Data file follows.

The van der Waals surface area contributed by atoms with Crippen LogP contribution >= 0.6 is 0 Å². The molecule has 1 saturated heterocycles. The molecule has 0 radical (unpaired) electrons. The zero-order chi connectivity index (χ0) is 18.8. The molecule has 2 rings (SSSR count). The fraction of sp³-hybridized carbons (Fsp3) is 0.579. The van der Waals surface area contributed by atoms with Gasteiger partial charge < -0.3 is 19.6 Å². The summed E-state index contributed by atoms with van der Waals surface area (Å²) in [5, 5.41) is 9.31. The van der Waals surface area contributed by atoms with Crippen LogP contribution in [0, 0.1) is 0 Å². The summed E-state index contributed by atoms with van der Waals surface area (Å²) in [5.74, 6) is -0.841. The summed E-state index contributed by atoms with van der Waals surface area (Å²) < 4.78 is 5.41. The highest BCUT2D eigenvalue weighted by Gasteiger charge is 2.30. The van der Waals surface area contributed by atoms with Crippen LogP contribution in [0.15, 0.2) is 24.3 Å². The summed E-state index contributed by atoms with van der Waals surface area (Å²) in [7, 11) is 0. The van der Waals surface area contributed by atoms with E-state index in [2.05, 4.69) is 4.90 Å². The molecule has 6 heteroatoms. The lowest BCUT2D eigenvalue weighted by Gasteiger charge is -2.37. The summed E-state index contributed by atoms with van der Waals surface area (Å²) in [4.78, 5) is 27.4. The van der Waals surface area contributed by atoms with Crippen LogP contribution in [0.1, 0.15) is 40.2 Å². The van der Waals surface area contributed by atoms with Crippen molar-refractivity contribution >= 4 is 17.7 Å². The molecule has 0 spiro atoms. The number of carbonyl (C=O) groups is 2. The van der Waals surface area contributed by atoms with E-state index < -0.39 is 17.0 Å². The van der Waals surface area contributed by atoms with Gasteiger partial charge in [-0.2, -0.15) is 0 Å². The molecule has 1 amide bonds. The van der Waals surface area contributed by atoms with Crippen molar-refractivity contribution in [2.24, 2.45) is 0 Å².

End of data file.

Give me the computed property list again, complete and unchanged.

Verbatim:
The van der Waals surface area contributed by atoms with Crippen LogP contribution >= 0.6 is 0 Å². The molecule has 1 saturated heterocycles. The molecule has 0 radical (unpaired) electrons. The zero-order chi connectivity index (χ0) is 18.8. The molecule has 2 rings (SSSR count). The fraction of sp³-hybridized carbons (Fsp3) is 0.579. The van der Waals surface area contributed by atoms with Gasteiger partial charge < -0.3 is 19.6 Å². The summed E-state index contributed by atoms with van der Waals surface area (Å²) in [5, 5.41) is 9.31. The van der Waals surface area contributed by atoms with Crippen LogP contribution in [0, 0.1) is 0 Å². The summed E-state index contributed by atoms with van der Waals surface area (Å²) in [5.74, 6) is -0.841. The summed E-state index contributed by atoms with van der Waals surface area (Å²) < 4.78 is 5.41. The highest BCUT2D eigenvalue weighted by Gasteiger charge is 2.30. The van der Waals surface area contributed by atoms with Crippen LogP contribution in [0.15, 0.2) is 24.3 Å². The summed E-state index contributed by atoms with van der Waals surface area (Å²) in [7, 11) is 0. The van der Waals surface area contributed by atoms with E-state index in [2.05, 4.69) is 4.90 Å². The molecule has 6 heteroatoms. The lowest BCUT2D eigenvalue weighted by Gasteiger charge is -2.37. The summed E-state index contributed by atoms with van der Waals surface area (Å²) in [4.78, 5) is 27.4. The van der Waals surface area contributed by atoms with Crippen LogP contribution in [0.1, 0.15) is 40.2 Å². The van der Waals surface area contributed by atoms with Crippen molar-refractivity contribution >= 4 is 17.7 Å². The molecule has 0 spiro atoms. The number of carbonyl (C=O) groups is 2. The van der Waals surface area contributed by atoms with E-state index < -0.39 is 17.0 Å². The van der Waals surface area contributed by atoms with Gasteiger partial charge in [-0.2, -0.15) is 0 Å². The molecule has 1 amide bonds. The van der Waals surface area contributed by atoms with Crippen molar-refractivity contribution in [2.24, 2.45) is 0 Å².